Infinitives

Part 1

An infinitive is a verb combined with the word to. Most often, an infinitive acts as a noun in the sentence. Less frequently, it acts as an adjective or an adverb.

  • I want to go home early today.
  • I hope to be chosen as a member.
  • I prefer to go there earlier.
  • You need to consider various rules in writing sentences.
  • You have to explain your reasoning in detail.
  • You might wish to act as a teacher.
  • To leave for a vacation is my only wish at this time.
  • A common mistake in a relationship is not to trust the other person.
  • Help me to save the trees!
  • To be mentally healthy, you must read books.
  • Do you want me to fill out this form?
  • Here is our to-do list.
  • It was nice to meet you.
  • It is time to move on.
  • I am young enough to change my habits.
  • Don’t forget not to make grammar mistakes.
  • You are required to leave all your belongings here.
  • I came to see a doctor today.
  • You have to work harder to succeed.
  • I need to take three more classes to finish my graduate study.
  • I got closer to the speaker to listen clearly.
  • Be sure to check if you have tickets.
  • I am going to buy the new computer.

Generally, it is not common to split to and the verb except for when you want to emphasize the verb.

  • I want you to immediately stop doing that.
  • You have to seriously work hard to succeed.
  • You need to definitely explain your reasoning in detail.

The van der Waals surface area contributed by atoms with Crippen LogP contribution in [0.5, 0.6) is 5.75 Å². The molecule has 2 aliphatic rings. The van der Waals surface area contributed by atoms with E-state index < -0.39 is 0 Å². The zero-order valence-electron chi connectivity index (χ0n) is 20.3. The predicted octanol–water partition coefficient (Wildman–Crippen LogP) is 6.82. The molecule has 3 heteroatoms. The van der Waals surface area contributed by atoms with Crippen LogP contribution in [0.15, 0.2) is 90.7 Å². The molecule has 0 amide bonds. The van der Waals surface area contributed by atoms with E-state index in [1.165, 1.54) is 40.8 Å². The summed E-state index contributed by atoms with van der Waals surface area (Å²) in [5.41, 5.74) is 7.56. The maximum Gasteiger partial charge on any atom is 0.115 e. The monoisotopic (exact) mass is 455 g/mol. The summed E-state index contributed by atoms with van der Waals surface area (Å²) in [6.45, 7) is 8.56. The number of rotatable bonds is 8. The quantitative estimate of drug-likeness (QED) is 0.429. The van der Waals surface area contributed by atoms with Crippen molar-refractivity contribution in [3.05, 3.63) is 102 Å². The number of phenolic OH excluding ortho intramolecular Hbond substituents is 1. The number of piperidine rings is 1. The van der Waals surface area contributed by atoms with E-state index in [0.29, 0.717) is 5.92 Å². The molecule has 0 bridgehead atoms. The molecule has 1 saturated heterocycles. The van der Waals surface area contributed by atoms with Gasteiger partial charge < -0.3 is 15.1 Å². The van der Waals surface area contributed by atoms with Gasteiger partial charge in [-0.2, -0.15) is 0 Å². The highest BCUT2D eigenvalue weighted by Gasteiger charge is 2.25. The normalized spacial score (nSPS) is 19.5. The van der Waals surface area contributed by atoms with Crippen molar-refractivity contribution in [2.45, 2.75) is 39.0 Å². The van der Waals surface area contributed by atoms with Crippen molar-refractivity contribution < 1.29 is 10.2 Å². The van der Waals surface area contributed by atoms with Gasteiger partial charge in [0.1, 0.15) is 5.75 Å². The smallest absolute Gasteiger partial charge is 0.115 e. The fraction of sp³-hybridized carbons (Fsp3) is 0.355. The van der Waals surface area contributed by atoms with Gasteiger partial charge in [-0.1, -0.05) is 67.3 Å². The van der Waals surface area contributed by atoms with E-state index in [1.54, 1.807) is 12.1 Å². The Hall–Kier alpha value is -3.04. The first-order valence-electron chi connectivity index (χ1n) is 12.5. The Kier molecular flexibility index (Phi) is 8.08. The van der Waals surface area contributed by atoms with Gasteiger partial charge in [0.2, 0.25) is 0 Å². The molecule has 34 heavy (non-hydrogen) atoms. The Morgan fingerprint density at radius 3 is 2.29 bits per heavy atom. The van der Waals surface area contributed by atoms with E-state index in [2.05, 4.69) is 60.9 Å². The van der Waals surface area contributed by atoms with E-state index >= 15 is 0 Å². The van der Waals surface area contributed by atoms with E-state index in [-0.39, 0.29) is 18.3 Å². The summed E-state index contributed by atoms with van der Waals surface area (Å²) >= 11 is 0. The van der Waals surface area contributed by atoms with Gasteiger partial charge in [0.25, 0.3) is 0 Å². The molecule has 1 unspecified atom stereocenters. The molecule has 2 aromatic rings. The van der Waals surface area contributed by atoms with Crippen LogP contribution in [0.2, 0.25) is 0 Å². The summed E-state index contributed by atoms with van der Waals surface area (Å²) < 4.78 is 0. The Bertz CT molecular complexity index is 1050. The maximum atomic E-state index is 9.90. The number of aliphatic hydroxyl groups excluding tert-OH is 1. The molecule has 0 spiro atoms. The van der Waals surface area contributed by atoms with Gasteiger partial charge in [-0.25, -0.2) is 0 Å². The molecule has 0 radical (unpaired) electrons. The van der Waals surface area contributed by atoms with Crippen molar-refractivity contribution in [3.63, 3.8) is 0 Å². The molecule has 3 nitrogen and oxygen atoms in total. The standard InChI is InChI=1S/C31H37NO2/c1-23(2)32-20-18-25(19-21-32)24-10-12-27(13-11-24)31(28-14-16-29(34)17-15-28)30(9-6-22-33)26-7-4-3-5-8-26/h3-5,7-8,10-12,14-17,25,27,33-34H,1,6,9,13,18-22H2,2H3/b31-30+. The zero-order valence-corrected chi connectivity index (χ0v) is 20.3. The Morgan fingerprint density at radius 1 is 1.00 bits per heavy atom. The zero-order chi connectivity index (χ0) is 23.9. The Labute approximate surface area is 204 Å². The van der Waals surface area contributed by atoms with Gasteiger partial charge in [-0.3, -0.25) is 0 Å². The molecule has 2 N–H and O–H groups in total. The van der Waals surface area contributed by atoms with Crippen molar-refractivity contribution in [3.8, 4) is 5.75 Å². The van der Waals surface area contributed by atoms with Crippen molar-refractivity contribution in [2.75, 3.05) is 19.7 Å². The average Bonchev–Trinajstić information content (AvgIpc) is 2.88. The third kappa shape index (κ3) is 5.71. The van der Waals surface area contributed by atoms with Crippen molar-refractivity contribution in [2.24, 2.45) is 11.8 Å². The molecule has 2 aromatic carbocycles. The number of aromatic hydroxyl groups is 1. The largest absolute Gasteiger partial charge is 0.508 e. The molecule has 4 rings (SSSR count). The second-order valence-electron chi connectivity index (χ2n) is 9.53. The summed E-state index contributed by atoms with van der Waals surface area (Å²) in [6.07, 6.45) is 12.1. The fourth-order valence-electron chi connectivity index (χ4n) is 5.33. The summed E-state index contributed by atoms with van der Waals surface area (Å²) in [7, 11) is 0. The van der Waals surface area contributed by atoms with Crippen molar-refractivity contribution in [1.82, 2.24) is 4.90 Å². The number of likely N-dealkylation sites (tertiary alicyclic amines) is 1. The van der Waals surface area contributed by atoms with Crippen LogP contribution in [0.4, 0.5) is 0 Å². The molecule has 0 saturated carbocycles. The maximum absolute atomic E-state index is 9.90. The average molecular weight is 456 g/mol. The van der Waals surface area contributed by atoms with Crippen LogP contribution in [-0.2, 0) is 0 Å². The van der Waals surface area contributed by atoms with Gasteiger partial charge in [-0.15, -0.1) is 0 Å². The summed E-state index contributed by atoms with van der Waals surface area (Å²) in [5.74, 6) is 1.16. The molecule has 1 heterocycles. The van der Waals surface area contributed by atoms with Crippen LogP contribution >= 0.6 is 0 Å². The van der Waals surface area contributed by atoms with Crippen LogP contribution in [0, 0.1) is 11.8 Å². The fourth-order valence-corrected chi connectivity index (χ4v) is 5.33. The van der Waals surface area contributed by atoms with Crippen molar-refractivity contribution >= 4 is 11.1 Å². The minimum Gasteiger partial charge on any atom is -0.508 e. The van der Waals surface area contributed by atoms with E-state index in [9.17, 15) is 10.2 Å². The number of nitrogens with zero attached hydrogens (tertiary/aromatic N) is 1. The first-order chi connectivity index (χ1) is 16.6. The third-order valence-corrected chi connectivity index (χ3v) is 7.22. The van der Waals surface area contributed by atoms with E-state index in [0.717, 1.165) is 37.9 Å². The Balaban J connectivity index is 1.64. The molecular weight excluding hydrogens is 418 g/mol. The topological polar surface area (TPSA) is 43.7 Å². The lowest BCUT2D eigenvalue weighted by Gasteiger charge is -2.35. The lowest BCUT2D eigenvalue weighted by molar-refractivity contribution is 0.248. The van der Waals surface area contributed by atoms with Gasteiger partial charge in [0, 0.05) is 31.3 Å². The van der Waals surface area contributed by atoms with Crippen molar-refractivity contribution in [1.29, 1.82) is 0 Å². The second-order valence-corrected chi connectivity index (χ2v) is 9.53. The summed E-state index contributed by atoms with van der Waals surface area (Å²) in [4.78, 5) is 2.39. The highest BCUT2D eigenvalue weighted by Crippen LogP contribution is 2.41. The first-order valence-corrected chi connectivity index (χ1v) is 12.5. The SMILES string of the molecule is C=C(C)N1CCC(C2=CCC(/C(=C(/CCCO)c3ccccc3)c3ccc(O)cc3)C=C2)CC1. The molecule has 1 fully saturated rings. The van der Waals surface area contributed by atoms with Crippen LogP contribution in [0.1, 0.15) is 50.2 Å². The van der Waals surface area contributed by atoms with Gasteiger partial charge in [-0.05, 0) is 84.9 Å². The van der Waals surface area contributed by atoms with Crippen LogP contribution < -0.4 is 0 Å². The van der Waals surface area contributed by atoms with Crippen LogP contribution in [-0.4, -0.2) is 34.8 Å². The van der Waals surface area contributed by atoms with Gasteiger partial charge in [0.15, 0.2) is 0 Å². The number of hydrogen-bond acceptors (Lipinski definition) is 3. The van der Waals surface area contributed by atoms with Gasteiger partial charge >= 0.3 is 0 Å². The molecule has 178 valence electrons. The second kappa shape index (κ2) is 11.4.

Part 2

Commonly, an infinitive is used with the subject it. The sentence structure is “It is                     + infinitive.…” It refers to the infinitive. This expression is used in many ways.

  • It is time to do math.
  • It is common to think that way.
  • It is appropriate to keep a low profile.
  • It was nice to see you.
  • It was my pleasure to meet you.
  • It was my honor to have dinner with you.
  • It is good to see you.
  • It was great to go on a trip with them.

Both gerunds and infinitive phrases can function as nouns, in a variety of ways. Gerunds and infinitives can follow certain verbs but not others. You need to remember which verbs can be followed by only a gerund or only an infinitive.

Verbs that can precede only gerunds:
consider, suggest, enjoy, deny, avoid, miss, mind, practice, postpone, resist, finish, quit, give up, put off

Verbs that can precede only infinitives:
offer, decide, hope, attempt, promise, agree, afford, deserve, refuse, undertake, learn, fail, seem, appear, tend, pretend, choose, demand, desire, guarantee, claim, manage, determine, expect, want, wish

Verbs that can precede either gerunds or infinitives without changing meanings: 

continue, like, love, begin, start, propose, neglect, stand, hate

Verbs that can precede either gerunds or infinitives but change meanings:

forget, remember, stop, try

  • I stopped watching the movie. (I no longer watched the movie.)
  • I stopped to watch the movie. (I stopped what I was doing to watch the movie.)